The long, winding road to selection of a nano-SIM standard took another turn today: Samsung has filed a letter with the European Telecommunications Standards Institute (ETSI) of "concerns expressed and actions taken by Samsung in relation to the recent vote by correspondence for the selection" of a final design.
The phrase "recent vote by correspondence" is of particular interest: just last week, Motorola and RIM had filed a compromise design meant to appease Apple while still allowing trayless "push-push" mechanisms in phones, suggesting that debate was still raging internally and that a final vote might not take place until the next meeting of the SIM working group at the end of this month in Japan. Previously, though, SIM maker Giesecke & Devrient had told us that just such a "vote by correspondence" was already underway and was expected to wrap by mid-May, leaving the status of the updated Motorola / RIM proposal in limbo.
Indeed, the remote voting is part of what has Samsung fired up. The Korean giant — which, as a massive phone maker, would obviously have a huge stake in the outcome of the nano-SIM decision — says that its concerns began when it came to light that companies were trying to pile into the voting body after the announcement of the vote, something we'd heard a bit of in the Financial Times' report back in March. Subsequently, it believes that ETSI pushed forward with a vote inappropriately before intellectual property concerns over Apple's design were fully resolved, and that not enough time was allotted for "consensus building" within the organization.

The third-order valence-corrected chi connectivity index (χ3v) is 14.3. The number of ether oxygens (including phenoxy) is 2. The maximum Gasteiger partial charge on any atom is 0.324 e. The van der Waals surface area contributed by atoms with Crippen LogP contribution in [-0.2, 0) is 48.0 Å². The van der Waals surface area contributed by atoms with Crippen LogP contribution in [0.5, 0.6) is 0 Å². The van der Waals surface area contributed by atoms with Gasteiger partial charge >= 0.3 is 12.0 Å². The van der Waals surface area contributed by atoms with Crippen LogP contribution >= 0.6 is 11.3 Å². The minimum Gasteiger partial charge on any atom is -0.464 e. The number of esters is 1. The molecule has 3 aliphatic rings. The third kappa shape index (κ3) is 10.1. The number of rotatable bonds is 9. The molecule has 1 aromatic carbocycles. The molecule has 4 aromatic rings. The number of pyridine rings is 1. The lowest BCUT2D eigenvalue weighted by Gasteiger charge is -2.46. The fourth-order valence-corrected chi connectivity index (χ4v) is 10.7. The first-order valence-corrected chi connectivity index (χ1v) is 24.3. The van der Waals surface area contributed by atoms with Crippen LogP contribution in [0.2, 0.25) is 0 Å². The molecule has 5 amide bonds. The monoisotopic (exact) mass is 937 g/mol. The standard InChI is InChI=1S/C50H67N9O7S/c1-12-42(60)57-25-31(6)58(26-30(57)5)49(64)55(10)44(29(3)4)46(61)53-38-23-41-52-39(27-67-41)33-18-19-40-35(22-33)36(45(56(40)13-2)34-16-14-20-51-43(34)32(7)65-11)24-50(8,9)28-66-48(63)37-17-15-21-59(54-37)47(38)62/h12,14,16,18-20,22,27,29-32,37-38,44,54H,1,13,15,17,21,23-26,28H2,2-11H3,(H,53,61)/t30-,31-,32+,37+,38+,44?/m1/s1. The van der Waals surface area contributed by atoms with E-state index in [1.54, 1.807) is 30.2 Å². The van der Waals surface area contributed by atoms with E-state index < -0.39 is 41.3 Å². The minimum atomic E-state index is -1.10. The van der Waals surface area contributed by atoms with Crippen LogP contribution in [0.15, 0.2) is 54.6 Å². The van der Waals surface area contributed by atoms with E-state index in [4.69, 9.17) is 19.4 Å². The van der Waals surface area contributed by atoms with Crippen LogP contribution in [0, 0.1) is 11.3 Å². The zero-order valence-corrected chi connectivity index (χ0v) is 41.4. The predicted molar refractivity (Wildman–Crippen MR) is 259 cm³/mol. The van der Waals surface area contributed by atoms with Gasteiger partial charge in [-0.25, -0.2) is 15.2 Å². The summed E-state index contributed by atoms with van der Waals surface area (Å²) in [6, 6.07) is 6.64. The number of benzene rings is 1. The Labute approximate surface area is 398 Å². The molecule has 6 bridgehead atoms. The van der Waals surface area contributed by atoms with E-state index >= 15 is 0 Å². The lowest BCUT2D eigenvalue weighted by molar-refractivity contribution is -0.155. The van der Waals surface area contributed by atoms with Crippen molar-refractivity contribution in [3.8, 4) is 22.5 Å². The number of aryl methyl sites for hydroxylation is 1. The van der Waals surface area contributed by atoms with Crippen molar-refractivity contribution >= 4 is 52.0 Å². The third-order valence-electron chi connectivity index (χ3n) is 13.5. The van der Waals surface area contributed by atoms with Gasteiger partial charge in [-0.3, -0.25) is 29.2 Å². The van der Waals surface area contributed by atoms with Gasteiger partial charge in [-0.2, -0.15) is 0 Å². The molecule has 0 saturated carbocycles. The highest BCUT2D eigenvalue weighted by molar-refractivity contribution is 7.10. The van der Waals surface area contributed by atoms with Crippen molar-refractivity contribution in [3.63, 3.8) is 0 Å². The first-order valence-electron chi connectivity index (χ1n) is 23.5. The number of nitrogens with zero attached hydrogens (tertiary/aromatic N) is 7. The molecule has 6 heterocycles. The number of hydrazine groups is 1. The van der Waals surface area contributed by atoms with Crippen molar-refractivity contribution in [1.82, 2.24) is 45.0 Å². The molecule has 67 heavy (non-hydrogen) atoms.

"Samsung is still taking advice and reserves its position and rights on what further action it will take."
The situation appears to have come to a head last Monday, May 14th, when the ETSI Board convened a special meeting to consider a Samsung appeal regarding "concerns" with the entire nano-SIM selection process. That appeal was denied, seemingly leaving the runway cleared for completion of the voting that's already underway. "Samsung is still taking advice and reserves its position and rights on what further action it will take," the company says.
So, how does the ETSI fix its procedural problems and get all of its most important members on the same page? "How these ultimately get resolved remains unclear at this time," Samsung notes — but pending any last-minute reversals of fortune or another vote deadlock, it appears we may have a binding decision on the nano-SIM in mere days.